On we go...

Wednesday, 4 February 2009

Day 3 – Ngei Youth Development Project

Mosquito bites: 0

Interesting fact: recycling is likely to be higher in Kenya than most European countries – but for economic reasons rather than to be green (collectors are always looking to buy recycled goods)

Day three saw the beginning of our scheduled visits to projects the Foundation is supporting. First on the list was the Ngei Development Youth Group (DYG), which is based in Huruma, one of Nairobi's slum areas. It was established in 1997 by a group of young people in response to high rates of poverty and unemployment, and the resulting crime, drug abuse, teenage pregnancies and littered, unhygienic environment.

The group's vision is of a society in which young people are empowered, self-reliant and actively involved in community development. Over the past 10 years, Ngei DYG has developed a range of activities and services which include waste collection and recycling, water and sanitation, transport services, art and crafts projects, social and entrepreneurship advice and guidance and a community resource centre. In order to tackle the problems of safety and security it runs an initiative to encourage the community to build relations and work closely with the police.

As we approached the Huruma Township the poverty was evident: ramshackle huts, emaciated looking donkeys struggling to find vegetation on the dry, dusty roadside, homeless locals shuffling along or comatose on the side of the road. As we entered the slum and parked up by the Ngei office, it happened that the children were just coming out of school. The effect was immediate: what felt like a hundred excited kids immediately formed a crowd around us, waving and shouting. The noise was deafening and their smiles from ear to ear – especially when they spotted our camera woman Rachel, who was filming from the van. They were equally intrigued by digital cameras and begged to be photographed, the resulting pictures inducing peals of laughter.

What immediately strikes you about these kids is that despite their poverty they’re beautifully turned out and those attending school wear smart uniforms. Of course there are also many grubby, desperate looking children – one in particular sticks in my mind as he followed us around for the whole two hours we were there. He looked about three years old and didn’t seem to have any family or friends. He was big into shaking hands so we did our best to indulge him every time he was brave enough to come close (I’m planning to throw away a few pairs of flip flops to fit him in my suitcase along with the baby elephant). The beaming smiles of the children and the general friendliness of everyone we met made a lasting impression on us all. Despite the unlucky hand they’d drawn in life they just seemed to be getting on with it and at the risk of sounding clichéd or horribly twee, it was inspiring and in fact awe-inspiring to see (oh god, I'm sorry - just re-read that back and it does sound horrendously cliched and twee. Going to leave it in though as it's true!).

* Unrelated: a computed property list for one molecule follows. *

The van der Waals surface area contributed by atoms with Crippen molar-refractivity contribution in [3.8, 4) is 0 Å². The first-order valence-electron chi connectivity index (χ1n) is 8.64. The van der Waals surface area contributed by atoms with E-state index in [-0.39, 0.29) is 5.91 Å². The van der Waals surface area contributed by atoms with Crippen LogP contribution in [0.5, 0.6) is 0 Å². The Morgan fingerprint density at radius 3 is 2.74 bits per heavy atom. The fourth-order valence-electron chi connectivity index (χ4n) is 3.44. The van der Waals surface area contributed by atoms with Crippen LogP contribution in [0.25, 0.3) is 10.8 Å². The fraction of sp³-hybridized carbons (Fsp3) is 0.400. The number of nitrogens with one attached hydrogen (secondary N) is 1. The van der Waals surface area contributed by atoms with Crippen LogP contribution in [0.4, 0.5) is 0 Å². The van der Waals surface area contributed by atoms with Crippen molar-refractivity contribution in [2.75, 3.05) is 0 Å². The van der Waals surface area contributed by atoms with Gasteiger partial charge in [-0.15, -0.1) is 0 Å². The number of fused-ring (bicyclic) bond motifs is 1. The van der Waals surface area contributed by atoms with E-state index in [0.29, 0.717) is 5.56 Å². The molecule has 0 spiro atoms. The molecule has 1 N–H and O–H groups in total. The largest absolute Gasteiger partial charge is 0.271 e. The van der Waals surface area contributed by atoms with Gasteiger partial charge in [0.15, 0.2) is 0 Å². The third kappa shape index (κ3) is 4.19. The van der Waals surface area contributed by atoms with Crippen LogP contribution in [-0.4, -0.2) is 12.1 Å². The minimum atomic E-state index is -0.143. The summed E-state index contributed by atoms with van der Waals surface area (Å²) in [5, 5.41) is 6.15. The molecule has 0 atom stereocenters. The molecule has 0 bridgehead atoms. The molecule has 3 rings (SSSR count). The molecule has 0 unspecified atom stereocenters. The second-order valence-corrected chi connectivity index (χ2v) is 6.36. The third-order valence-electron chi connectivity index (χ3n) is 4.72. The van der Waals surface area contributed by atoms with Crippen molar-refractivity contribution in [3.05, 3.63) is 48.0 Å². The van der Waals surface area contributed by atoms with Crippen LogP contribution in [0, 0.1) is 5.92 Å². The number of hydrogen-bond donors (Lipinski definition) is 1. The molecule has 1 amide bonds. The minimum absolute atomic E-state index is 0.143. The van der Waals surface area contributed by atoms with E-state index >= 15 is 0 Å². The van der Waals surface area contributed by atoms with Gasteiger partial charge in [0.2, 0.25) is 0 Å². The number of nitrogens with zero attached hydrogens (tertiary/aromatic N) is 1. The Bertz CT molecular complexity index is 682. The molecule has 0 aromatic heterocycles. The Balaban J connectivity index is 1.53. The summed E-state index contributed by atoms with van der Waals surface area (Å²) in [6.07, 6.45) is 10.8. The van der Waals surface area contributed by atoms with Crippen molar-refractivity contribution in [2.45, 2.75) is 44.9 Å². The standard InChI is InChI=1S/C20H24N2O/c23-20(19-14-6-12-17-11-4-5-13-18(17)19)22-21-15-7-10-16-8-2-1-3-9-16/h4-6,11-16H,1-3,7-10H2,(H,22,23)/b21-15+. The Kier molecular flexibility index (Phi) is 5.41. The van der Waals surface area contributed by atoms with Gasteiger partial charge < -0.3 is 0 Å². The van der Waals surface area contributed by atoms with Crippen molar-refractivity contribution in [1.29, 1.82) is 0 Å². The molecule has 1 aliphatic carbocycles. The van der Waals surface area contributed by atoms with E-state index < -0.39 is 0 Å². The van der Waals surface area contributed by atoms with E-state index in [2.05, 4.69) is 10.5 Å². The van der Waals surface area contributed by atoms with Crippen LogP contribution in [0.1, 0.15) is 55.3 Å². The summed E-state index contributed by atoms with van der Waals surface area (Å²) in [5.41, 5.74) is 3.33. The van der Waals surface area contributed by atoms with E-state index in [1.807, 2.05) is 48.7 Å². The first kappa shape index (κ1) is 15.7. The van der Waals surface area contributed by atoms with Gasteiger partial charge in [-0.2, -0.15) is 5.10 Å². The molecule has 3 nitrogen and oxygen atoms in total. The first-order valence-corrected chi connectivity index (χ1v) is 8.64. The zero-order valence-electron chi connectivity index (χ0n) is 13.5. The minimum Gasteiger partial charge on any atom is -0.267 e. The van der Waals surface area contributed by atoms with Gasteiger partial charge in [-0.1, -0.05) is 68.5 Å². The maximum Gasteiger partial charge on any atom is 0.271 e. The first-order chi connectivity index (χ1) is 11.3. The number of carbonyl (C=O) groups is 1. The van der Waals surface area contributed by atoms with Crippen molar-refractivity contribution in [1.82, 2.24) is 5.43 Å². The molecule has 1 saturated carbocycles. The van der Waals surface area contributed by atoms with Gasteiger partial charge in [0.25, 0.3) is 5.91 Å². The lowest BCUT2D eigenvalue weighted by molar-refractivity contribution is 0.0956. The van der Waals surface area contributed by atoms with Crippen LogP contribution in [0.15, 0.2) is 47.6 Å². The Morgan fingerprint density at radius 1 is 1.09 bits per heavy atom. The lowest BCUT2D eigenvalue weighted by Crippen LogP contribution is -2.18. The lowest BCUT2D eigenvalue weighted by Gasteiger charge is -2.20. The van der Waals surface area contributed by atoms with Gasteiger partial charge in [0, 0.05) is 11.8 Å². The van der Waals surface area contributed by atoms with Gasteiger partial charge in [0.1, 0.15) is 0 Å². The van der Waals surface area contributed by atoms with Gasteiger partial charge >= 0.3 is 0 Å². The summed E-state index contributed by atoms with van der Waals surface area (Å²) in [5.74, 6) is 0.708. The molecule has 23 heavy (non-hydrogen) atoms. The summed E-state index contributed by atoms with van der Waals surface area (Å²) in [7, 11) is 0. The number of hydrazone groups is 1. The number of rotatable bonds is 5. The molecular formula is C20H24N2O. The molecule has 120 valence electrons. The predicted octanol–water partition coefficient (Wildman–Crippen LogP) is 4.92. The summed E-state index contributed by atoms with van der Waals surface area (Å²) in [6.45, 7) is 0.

Back to the project: once inside the offices we all sat in a large circle and the structure of the group was explained. It is made up of about 40 members, all of whom live in the slum. Each pays a small monthly subscription and are given welfare benefits from within the group in return. If a member needs a loan to set up an enterprise the guarantors come from within the group. One member, for example, took out a loan to set up a playstation business. Another benefited by using the money to help a sick parent, who is now well. None of the members are very educated but all are committed to improving the general living conditions of the slum in which they live. One member told me that he used to have problems with drugs, theft and violence and had served time in prison. He is now Vice Chair of the group and his pride in what he and his colleagues have achieved is plain to see.

It has been established that the high rates of unemployment and crime among the Huruma youth are due to a lack of livelihood opportunities. Local authorities and the City Council are reluctant to provide basic services for slums, so this makes groups like Ngei crucial if there is to be any hope for the future. Examples of the income-generating activities the Ngei YDG have developed so far are: jewellery-making (I had a quick go but my butter fingers didn’t impress the pros much); recycling (they are currently serving 600 households in Huruma); garbage collection (in the poorer areas of Kenya there is litter everywhere); and water provision (they are currently providing up to 1000 residents with drinking water and shower facilities). The camaraderie within the group was evident, and as one girl explained, ‘work must be fun when you are in such challenging conditions”.